“…our agent (the incredible Faye Bender at The Book Group) was unfazed; she just loved the book.”–Gleichman

 GLEICHMAN: We thought there would be, and it’s possible it scared away would-be agents, but our agent (the incredible Faye Bender at The Book Group) was unfazed; she just loved the book. When we submitted it to publishers, we used a pseudonym, thinking that we should keep the collaboration quiet. But our editor, Pilar Garcia-Brown, urged us to put both our names on the book, and I’m really glad she did–so many people are fascinated by the collaboration, including writers interested in trying it themselves.

 BLACKETT: This was possibly one of the most surprising parts of the experience. I thought we might have to keep our collaboration a secret. I wasn’t sure whether being different in this way would be seen as a positive thing. But people seem to be really interested in the collaboration, which I’m so happy about!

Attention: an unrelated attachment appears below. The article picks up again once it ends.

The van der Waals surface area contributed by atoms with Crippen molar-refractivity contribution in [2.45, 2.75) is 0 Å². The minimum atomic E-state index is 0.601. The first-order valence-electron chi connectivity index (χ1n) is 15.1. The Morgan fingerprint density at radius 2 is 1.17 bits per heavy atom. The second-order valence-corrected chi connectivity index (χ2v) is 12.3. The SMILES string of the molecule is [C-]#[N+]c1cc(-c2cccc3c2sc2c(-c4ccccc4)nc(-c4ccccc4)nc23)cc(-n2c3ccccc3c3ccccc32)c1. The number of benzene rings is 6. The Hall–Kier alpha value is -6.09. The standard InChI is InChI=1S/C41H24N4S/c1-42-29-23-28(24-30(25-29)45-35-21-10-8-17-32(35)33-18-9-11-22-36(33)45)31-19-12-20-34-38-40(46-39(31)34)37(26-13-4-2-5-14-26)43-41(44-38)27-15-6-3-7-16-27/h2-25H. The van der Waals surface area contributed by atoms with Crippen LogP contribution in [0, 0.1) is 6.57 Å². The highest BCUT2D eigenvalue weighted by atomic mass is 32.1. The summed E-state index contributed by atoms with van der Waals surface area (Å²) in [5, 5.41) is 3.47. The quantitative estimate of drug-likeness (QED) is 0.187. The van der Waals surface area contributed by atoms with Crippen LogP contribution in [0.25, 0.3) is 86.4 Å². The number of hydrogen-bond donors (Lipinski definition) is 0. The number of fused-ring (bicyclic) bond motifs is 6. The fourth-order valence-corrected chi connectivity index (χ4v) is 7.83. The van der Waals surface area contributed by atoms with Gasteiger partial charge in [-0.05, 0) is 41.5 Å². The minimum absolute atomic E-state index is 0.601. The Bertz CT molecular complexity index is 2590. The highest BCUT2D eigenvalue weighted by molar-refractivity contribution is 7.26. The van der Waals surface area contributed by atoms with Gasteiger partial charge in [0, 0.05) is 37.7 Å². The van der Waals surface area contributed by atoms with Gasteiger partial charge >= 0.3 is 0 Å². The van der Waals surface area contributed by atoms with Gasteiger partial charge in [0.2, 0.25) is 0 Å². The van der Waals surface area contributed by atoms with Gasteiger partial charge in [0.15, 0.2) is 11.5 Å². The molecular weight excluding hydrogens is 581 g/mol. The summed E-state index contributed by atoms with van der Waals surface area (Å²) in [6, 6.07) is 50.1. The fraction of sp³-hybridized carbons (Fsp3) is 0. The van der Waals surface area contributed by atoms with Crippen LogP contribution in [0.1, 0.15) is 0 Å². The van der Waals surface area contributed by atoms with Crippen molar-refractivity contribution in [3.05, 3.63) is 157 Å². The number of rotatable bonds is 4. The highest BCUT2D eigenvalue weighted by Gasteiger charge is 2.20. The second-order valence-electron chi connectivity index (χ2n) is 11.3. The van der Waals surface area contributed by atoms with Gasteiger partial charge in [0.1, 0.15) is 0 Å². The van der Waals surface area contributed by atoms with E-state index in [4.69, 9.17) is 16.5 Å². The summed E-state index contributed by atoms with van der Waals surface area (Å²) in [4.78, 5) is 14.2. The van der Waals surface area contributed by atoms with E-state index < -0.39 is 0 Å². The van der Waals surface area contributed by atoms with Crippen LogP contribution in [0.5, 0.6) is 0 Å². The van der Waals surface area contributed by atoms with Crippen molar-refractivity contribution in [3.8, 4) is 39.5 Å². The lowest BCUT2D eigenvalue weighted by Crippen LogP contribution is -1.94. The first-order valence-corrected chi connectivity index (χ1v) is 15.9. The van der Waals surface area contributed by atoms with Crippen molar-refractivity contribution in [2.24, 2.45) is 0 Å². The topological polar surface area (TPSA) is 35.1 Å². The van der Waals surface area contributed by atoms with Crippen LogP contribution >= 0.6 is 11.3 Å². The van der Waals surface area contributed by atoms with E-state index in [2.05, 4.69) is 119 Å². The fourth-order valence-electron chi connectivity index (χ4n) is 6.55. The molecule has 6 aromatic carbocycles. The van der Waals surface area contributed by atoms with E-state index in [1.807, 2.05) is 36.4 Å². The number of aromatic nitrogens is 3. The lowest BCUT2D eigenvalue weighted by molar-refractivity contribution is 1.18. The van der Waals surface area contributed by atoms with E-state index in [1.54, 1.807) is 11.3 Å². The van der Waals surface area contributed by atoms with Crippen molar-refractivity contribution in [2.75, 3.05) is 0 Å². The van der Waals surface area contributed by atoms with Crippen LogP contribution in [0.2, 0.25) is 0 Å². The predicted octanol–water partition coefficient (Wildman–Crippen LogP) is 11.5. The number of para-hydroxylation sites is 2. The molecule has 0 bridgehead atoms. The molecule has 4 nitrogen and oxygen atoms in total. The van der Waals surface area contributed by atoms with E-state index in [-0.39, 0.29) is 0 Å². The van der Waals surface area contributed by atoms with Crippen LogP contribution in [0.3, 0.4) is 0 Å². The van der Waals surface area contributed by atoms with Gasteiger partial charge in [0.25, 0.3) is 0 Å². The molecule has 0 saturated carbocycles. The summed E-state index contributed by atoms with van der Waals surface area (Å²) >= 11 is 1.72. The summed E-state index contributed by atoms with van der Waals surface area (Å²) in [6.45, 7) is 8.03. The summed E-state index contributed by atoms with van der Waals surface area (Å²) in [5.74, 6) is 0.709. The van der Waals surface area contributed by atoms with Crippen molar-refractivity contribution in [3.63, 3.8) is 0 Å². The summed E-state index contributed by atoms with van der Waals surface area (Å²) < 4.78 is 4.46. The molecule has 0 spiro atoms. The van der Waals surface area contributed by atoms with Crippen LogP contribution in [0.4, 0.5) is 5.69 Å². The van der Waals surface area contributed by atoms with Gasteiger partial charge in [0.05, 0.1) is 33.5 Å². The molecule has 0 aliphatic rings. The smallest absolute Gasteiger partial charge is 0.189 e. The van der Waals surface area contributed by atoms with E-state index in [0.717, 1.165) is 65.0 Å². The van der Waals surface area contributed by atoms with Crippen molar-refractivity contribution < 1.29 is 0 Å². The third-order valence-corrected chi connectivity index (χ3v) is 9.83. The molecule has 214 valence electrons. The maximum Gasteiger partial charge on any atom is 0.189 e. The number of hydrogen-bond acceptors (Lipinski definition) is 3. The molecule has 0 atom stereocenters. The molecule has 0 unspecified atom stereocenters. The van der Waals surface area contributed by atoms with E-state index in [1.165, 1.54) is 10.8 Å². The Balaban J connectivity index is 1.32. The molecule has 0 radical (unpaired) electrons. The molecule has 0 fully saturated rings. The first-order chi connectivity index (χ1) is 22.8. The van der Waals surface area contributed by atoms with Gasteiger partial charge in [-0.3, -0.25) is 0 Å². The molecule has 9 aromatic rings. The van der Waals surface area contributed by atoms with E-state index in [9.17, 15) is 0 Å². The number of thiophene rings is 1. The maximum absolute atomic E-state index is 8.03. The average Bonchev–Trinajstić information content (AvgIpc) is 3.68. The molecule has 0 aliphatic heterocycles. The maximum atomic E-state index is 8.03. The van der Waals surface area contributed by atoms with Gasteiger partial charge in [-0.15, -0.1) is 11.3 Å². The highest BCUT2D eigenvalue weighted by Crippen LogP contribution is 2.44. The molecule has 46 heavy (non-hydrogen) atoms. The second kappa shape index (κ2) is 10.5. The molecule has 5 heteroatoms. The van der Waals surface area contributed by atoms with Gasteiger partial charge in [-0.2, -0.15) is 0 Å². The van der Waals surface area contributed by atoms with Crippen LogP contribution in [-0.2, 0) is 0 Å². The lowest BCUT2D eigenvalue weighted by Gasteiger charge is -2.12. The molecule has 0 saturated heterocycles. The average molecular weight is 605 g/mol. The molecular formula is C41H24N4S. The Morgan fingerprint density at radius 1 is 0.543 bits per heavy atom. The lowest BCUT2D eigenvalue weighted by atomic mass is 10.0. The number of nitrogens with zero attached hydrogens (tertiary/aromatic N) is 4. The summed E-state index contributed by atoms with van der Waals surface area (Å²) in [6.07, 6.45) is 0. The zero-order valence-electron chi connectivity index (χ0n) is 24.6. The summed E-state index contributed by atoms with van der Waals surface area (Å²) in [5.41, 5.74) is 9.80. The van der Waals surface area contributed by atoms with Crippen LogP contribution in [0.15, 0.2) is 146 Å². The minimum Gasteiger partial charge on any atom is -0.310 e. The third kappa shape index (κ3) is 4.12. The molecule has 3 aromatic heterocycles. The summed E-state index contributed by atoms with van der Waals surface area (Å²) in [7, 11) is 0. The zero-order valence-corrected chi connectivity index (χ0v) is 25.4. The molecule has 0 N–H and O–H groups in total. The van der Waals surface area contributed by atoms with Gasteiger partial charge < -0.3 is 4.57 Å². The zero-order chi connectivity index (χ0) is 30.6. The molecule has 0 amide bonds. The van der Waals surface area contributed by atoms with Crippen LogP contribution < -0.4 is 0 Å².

AUTHORLINK: Will you be doing another project together?

GLEICHMAN: Yes! I just dropped my chapter into the Google Doc yesterday…

BLACKETT: And I love it! I can’t wait to get started on mine.

AUTHORLINK: Do you have separate projects you’re working on?

“Right now, the joy is in the collaboration, so that’s where you’ll find us.”–Gleichman

GLEICHMAN: At the moment, no. Right now, the joy is in the collaboration, so that’s where you’ll find us.

BLACKETT: What Eve said!

About the authors: Laura Blackett is a woodworker and a writer. Eve Gleichman graduated from Brooklyn College’s MFA fiction program. Her short stories have been published in a variety of places including the Kenyon Review, the Harvard Review and BOMB Dailey. This is a first novel for the authors. They both live in Brooklyn.